Illustration depicting a hand moving an orange toy car along a road that ends abruptly. Grey clouds swirl from the hand and car.

PONGO POETRY: Rolling Down on Me

Pongo Poetry Project’s mission is to engage youth in writing poetry to inspire healing and growth. For over 20 years, Pongo has mentored poetry with children at the Child Study and Treatment Center (CSTC), the only state-run psychiatric hospital for youth in Washington State. Many CSTC youth are coping with severe emotional, behavioral, and mental health challenges. Approximately 40% of youth arrive at CSTC having been court ordered to get treatment; however, by the end of their stay, most youth residents become voluntary participants.

Pongo believes there is power in creative expression and articulating one’s pain to an empathetic audience. Through this special monthly column in partnership with the South Seattle Emerald, Pongo invites readers to bear witness to the pain, resilience, and creative capacity of youth whose voices and perspectives are too often relegated to the periphery. To partner with Pongo in inspiring healing and relief in youth coping with mental and emotional turmoil, join the Pongo Poetry Circle today.


by a young person at CSTC

I feel like breaking down
like a bridge collapsing
due to holding onto so many barriers
Keeping so many cars from falling
into the river below

My dad is a car
I’ve been run over so many times
Yet I feel that he’s been run over, too
I’d like to turn the anger around
I wish we could have been
a bridge for each other.

My dad is in prison for 23 years.

My sisters and my family are cars
on the bridge
I want to keep them
from being like my dad
They’re struggling
My little sisters are adopted
My older brother has a guardian
My other brother is in foster care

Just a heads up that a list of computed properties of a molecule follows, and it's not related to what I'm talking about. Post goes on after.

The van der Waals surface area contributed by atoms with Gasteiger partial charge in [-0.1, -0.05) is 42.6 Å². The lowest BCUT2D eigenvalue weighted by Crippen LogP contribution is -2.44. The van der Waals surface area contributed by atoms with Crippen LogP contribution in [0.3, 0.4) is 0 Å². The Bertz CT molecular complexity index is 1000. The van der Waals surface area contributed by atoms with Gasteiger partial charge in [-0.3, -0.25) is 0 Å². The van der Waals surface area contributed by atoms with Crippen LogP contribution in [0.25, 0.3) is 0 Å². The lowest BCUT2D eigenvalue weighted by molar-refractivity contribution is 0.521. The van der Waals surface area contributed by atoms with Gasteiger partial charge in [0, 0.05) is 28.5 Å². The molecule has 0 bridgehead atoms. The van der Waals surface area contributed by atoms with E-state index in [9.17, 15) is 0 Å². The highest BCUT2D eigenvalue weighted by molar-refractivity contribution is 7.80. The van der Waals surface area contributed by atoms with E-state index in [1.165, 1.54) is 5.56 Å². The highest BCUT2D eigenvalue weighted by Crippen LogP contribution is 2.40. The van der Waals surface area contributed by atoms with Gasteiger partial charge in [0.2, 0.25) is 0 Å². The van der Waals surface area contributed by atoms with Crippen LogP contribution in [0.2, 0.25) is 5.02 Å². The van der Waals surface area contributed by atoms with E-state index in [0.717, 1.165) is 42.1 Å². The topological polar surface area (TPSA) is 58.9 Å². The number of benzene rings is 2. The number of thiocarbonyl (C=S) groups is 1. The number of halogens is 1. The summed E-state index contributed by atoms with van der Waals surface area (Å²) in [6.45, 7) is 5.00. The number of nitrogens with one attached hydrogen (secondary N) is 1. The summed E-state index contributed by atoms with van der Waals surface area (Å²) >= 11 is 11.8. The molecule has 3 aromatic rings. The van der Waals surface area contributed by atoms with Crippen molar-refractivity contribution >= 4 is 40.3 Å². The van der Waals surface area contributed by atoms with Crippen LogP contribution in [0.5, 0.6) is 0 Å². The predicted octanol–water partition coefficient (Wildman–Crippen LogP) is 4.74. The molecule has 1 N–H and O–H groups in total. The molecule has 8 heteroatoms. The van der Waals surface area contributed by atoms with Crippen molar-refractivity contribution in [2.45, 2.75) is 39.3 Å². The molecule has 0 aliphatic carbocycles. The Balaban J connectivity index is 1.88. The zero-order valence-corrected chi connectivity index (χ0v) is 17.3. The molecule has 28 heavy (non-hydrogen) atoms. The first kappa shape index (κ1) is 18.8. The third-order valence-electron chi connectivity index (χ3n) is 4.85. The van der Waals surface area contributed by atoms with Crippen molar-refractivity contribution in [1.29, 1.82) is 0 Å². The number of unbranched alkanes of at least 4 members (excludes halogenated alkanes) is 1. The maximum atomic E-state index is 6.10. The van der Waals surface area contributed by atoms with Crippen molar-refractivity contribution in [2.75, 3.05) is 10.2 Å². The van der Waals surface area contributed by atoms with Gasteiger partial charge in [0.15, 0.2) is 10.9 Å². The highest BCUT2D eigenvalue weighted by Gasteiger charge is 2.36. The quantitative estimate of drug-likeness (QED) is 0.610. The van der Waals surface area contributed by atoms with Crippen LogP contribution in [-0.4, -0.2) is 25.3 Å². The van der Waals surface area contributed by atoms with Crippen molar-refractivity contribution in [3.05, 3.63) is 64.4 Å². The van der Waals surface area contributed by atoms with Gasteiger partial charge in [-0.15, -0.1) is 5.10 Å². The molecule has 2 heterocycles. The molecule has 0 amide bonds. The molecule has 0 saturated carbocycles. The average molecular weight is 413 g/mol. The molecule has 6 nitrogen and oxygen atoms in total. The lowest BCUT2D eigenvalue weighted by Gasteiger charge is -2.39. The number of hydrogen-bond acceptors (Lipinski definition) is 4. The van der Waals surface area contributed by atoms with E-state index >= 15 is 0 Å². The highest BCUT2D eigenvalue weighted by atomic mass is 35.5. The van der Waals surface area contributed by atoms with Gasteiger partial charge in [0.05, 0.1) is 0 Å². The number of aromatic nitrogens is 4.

And my other brother is in a group home

I am a bridge
I want to keep everyone safe
and be strong for them
But I’m not doing well myself
I wish I could be there for them
But instead I’m in here

I am a bridge that has cracks in it
The cracks are in my heart


by a young person at CSTC

You’re in the park
It’s been deserted for many years
because people have died there
There’s a swing set, a slide, monkey bars
and a gymnasium
They’re all taken down
They look like a pile of wood
that people loved so much

You start grabbing pieces of wood
You take a hammer and nails
You start to pound the wood together
And you build
a swing set, a tree house
You start to paint
Paint the swing set red
and you paint the tree house
a beautiful red and blue
Blue is because of the sadness
that you had in your life

Then you get a megaphone
and say
that there’s a new park
Kids start rushing in
They get on the swing set
and push each other
They look like a heart when they’re swinging
They beat


by a young person at CSTC

He is old with white hair.
He’s tall. He’s nice
and teaches me everyday in school.
He teaches me math.
He teaches me the ability to live without worry
and he helps me.
He’s got a good heart
with love in it
and peace like a great hug.
Whenever I’m crying he helps me.
Whenever I’m upset.

If I could, I’d save his life.
If somebody really, really didn’t like him,
I’d say Stop. This is a great teacher.

I think he wants the best for me—
to live a happy and good life.

🎨 Featured illustration by Alexa Strabuk 譚文曠.

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